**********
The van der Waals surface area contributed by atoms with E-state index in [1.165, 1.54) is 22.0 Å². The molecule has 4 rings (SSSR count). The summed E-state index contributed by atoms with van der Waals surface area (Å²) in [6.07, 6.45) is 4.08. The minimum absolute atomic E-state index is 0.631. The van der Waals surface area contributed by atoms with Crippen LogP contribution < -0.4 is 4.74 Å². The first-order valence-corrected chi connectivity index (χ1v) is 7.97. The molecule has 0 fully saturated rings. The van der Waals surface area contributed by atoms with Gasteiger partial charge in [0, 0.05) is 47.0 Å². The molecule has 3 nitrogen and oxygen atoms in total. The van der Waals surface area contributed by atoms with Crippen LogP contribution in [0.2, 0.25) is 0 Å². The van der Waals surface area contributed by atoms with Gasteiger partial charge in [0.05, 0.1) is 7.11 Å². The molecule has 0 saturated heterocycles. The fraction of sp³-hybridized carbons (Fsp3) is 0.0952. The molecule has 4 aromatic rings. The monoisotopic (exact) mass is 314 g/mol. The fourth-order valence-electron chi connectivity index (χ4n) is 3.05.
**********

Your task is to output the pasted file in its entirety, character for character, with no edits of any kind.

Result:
The van der Waals surface area contributed by atoms with E-state index in [1.165, 1.54) is 22.0 Å². The molecule has 4 rings (SSSR count). The summed E-state index contributed by atoms with van der Waals surface area (Å²) in [6.07, 6.45) is 4.08. The minimum absolute atomic E-state index is 0.631. The van der Waals surface area contributed by atoms with Crippen LogP contribution < -0.4 is 4.74 Å². The first-order valence-corrected chi connectivity index (χ1v) is 7.97. The molecule has 0 fully saturated rings. The van der Waals surface area contributed by atoms with Gasteiger partial charge in [0, 0.05) is 47.0 Å². The molecule has 3 nitrogen and oxygen atoms in total. The van der Waals surface area contributed by atoms with Crippen LogP contribution in [0.2, 0.25) is 0 Å². The van der Waals surface area contributed by atoms with Gasteiger partial charge in [0.05, 0.1) is 7.11 Å². The molecule has 0 saturated heterocycles. The fraction of sp³-hybridized carbons (Fsp3) is 0.0952. The molecule has 4 aromatic rings. The monoisotopic (exact) mass is 314 g/mol. The fourth-order valence-electron chi connectivity index (χ4n) is 3.05.